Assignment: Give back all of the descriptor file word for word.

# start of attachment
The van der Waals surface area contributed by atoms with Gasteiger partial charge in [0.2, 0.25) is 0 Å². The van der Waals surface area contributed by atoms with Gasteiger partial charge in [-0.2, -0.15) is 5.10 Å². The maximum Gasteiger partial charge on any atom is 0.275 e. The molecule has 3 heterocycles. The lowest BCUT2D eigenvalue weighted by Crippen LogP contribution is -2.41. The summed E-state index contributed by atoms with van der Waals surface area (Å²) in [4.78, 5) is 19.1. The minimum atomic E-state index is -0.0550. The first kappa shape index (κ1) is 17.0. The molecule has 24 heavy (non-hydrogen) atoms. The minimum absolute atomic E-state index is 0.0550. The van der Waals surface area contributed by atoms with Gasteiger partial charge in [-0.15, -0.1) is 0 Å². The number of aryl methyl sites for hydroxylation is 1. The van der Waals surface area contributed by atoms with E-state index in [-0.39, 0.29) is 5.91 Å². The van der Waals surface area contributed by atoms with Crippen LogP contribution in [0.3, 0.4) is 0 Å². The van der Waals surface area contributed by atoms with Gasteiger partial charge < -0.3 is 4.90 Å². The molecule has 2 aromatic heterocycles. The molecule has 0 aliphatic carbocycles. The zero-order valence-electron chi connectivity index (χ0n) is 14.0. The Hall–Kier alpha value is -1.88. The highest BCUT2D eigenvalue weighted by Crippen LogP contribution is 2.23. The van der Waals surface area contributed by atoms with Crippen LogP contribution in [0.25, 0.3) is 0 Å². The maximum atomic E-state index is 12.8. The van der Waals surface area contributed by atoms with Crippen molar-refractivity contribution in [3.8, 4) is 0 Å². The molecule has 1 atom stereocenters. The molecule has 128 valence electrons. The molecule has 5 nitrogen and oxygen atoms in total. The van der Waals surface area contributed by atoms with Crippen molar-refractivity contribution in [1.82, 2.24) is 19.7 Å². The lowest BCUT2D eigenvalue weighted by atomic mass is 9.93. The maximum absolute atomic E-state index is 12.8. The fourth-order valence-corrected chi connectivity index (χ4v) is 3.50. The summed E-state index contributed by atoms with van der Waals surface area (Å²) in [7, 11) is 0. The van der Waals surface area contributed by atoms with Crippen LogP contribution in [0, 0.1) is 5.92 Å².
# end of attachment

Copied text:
The van der Waals surface area contributed by atoms with Gasteiger partial charge in [0.2, 0.25) is 0 Å². The van der Waals surface area contributed by atoms with Gasteiger partial charge in [-0.2, -0.15) is 5.10 Å². The maximum Gasteiger partial charge on any atom is 0.275 e. The molecule has 3 heterocycles. The lowest BCUT2D eigenvalue weighted by Crippen LogP contribution is -2.41. The summed E-state index contributed by atoms with van der Waals surface area (Å²) in [4.78, 5) is 19.1. The minimum atomic E-state index is -0.0550. The first kappa shape index (κ1) is 17.0. The molecule has 24 heavy (non-hydrogen) atoms. The minimum absolute atomic E-state index is 0.0550. The van der Waals surface area contributed by atoms with Gasteiger partial charge in [-0.15, -0.1) is 0 Å². The number of aryl methyl sites for hydroxylation is 1. The van der Waals surface area contributed by atoms with E-state index in [-0.39, 0.29) is 5.91 Å². The van der Waals surface area contributed by atoms with Crippen LogP contribution in [0.3, 0.4) is 0 Å². The van der Waals surface area contributed by atoms with Gasteiger partial charge < -0.3 is 4.90 Å². The molecule has 2 aromatic heterocycles. The molecule has 0 aliphatic carbocycles. The zero-order valence-electron chi connectivity index (χ0n) is 14.0. The Hall–Kier alpha value is -1.88. The highest BCUT2D eigenvalue weighted by Crippen LogP contribution is 2.23. The van der Waals surface area contributed by atoms with Crippen LogP contribution in [0.25, 0.3) is 0 Å². The maximum atomic E-state index is 12.8. The van der Waals surface area contributed by atoms with Crippen molar-refractivity contribution in [3.8, 4) is 0 Å². The molecule has 1 atom stereocenters. The molecule has 128 valence electrons. The molecule has 5 nitrogen and oxygen atoms in total. The van der Waals surface area contributed by atoms with Crippen molar-refractivity contribution in [1.82, 2.24) is 19.7 Å². The lowest BCUT2D eigenvalue weighted by atomic mass is 9.93. The maximum absolute atomic E-state index is 12.8. The fourth-order valence-corrected chi connectivity index (χ4v) is 3.50. The summed E-state index contributed by atoms with van der Waals surface area (Å²) in [7, 11) is 0. The van der Waals surface area contributed by atoms with Crippen LogP contribution in [0, 0.1) is 5.92 Å².